M icah 6:8 asks us what the Lord requires of us. There are many different ways to answer this question. You might have a passion for evangelism. So you focus on the Great Commission found in Matthew 28:19-20. Or you might be more focused on worship and emphasize verses like Psalm 95:6. You may think that God wants holiness, and the Ten Commandments define what it is that God expects of you. Or you may emphasize Christian character, and so the fruit of the Spirit as described in Paul’s writings might be your favorite. The wide range of answers to this question helps the Christian community to be diverse, holistic, and inclusive, so that the passions, interests, and gifts of all God’s people can be realized.
Perhaps thinking about what the Lord desires of us also encourages us to develop a holistic spirituality that includes the parts of our faith that are not in our wheelhouse. If I have a deep interest and call to pray, I may need to push myself to make sure I head out from my prayer closet to share my faith. If I love the experience of worship, I probably should not ignore my neighbors as I walk or drive to church on Sunday morning.
What Micah 6:8 reveals about God’s desire for you
Micah 6:8 connects our faith with our actions, our care for those in need with our walk with God: “What does the Lord require of you but to do justice, and to love kindness, and to walk humbly with your God?”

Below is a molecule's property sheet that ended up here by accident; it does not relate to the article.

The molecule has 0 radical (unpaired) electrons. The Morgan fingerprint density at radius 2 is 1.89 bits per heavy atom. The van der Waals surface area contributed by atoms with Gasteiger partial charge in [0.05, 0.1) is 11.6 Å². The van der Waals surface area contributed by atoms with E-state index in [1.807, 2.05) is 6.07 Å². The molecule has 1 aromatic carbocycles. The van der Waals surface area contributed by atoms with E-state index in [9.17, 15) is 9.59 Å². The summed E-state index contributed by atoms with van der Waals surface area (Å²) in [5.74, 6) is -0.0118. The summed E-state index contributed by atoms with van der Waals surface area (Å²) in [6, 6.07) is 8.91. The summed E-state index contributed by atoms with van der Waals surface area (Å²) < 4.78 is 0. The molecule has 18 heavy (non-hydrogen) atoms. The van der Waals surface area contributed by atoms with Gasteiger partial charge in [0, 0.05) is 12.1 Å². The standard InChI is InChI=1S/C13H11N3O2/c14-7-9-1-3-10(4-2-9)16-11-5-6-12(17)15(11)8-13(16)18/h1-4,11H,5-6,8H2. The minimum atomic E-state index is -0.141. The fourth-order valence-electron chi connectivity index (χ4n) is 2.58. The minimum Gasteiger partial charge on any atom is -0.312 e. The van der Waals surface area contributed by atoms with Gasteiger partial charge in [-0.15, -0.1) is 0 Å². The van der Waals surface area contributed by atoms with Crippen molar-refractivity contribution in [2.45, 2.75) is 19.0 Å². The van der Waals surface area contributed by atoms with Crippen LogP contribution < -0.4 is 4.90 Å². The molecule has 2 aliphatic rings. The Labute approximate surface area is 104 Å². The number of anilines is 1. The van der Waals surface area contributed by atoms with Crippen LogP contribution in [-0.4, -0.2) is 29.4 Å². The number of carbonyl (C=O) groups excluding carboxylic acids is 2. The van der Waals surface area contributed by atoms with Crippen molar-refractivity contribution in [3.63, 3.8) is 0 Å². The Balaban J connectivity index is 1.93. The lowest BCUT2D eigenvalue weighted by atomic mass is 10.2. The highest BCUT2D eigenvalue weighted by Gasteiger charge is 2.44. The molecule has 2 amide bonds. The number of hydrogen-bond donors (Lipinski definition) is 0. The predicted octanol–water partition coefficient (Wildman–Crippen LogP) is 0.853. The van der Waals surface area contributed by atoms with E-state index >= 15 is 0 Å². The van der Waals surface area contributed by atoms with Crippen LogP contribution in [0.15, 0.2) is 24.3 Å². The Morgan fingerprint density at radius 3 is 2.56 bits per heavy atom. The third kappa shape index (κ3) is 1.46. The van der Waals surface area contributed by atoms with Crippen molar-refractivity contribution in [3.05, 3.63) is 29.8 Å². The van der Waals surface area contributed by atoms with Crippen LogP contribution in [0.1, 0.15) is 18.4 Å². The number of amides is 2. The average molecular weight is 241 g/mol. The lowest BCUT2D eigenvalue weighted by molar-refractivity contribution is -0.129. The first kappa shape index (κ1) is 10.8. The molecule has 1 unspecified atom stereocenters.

While a number of Bible translations use the word “require,” following this verse’s instructions perfectly is not a requirement for salvation. God has grace for us even though we are not perfectly obedient. Some translations instead use the word “desire” in Micah 6:8. God gives us the gift of salvation by grace. This verse simply describes what God wants from us in return: to do justice, love mercy, and walk humbly with God.
Walking humbly with God
To “walk humbly with God” is the basis for loving mercy and doing justice. Because of what God has done, we fully invest in healing the world around us through mercy and justice. Cultivating our walk with God provides the power and passion for us to fully engage—it grounds everything else we do.
The “walk” metaphor is used often in Scripture to describe the overall direction one’s life is heading. In Deuteronomy, there are a number of references to walking in the way of the Lord, several psalms refer to a walk being blameless, and 1 John encourages us to walk in the light. This poetic picture envisions a comfortable relationship of presence with God and a life that fits into that path.
The adverb “humbly” moves us away from arrogance and the egocentric need to always be better than others, to the simple acceptance of the gifts that God has placed within us. The hymn “Trust and Obey” might come to mind: “When we walk with the Lord in the light of his Word, what a glory he sheds on our way! While we do his good will, he abides with us still, and with all who will trust and obey.”